Warren could soon have additional ammunition to help him get his bill passed.

On Jan. 7, Gov. Roy Cooper’s office sent the EPA a notice of intent to participate in a federal grant program authorized by the Water Infrastructure Improvements for the Nation Act. The grant designates $20 million in funding to states. If approved, the state Department of Health and Human Services would be the grant recipient.

The lead debate

Despite a renewed push for legislation, a question remains as to how serious of a threat lead poses in schools’ drinking water.

While the EPA stresses that any lead exposure can be harmful, Dr. Michael Beuhler, medical director for the Carolinas Poison Center, counters that lead standards in water are based on an entire lifetime of consumption by vulnerable people, such as young children and pregnant women.

Students’ water intake at school each day is likely less than 1 percent of their total consumption of fluids, Beuhler said.

“Lead is part of our environment,” he said in an email. “We try to limit it, but it is there at very low levels. This water isn’t likely adding anything significant to their underlying exposure unless there is a very strange type exposure, like a child living in the school and consuming just the school water.”

Beuhler questioned whether legislation to test for lead “could be a veiled attempt to drive small schools/daycare out of business due to the cost of testing their water unless there was funding offered and the testing scheduling made sense. Or maybe a lab in N.C. that is going to make money hand over fist with more water samples being done?”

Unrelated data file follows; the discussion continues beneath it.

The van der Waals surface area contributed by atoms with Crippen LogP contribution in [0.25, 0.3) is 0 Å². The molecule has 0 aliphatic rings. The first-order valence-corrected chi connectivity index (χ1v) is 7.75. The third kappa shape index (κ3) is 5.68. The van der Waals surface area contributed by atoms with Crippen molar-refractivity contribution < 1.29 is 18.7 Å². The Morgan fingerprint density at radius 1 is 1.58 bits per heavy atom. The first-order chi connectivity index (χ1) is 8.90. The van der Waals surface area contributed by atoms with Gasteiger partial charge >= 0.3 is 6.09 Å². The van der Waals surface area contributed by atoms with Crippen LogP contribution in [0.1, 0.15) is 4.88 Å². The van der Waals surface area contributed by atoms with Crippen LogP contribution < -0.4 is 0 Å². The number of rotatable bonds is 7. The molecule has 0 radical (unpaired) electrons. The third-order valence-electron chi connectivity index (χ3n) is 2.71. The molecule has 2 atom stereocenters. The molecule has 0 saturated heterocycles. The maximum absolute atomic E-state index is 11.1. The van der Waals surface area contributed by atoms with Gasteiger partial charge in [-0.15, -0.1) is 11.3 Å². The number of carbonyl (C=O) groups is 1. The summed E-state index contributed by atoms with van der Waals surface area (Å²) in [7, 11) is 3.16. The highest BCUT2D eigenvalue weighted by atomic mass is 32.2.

According to DHHS, about 150,000 children in North Carolina are tested for lead exposure every year. That includes nearly half of the state’s children between the ages of 1 and 2. The most common exposure is from lead paint.

A state report in 2014  — North Carolina Childhood Blood Lead Surveillance Data — illustrates the pervasiveness of lead in children in this state. The report, the most recent available, shows that 122,481 children between the ages of 1 and 2 were tested for lead exposure in 2012-13. Of those, 1,643 had blood lead levels above 5 micrograms per deciliter.

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Greg Barnes

Greg Barnes retired in 2018 from The Fayetteville Observer, where he worked as senior reporter, editor, columnist and reporter for more than 30 years. Contact him at: gregbarnes401 at gmail.com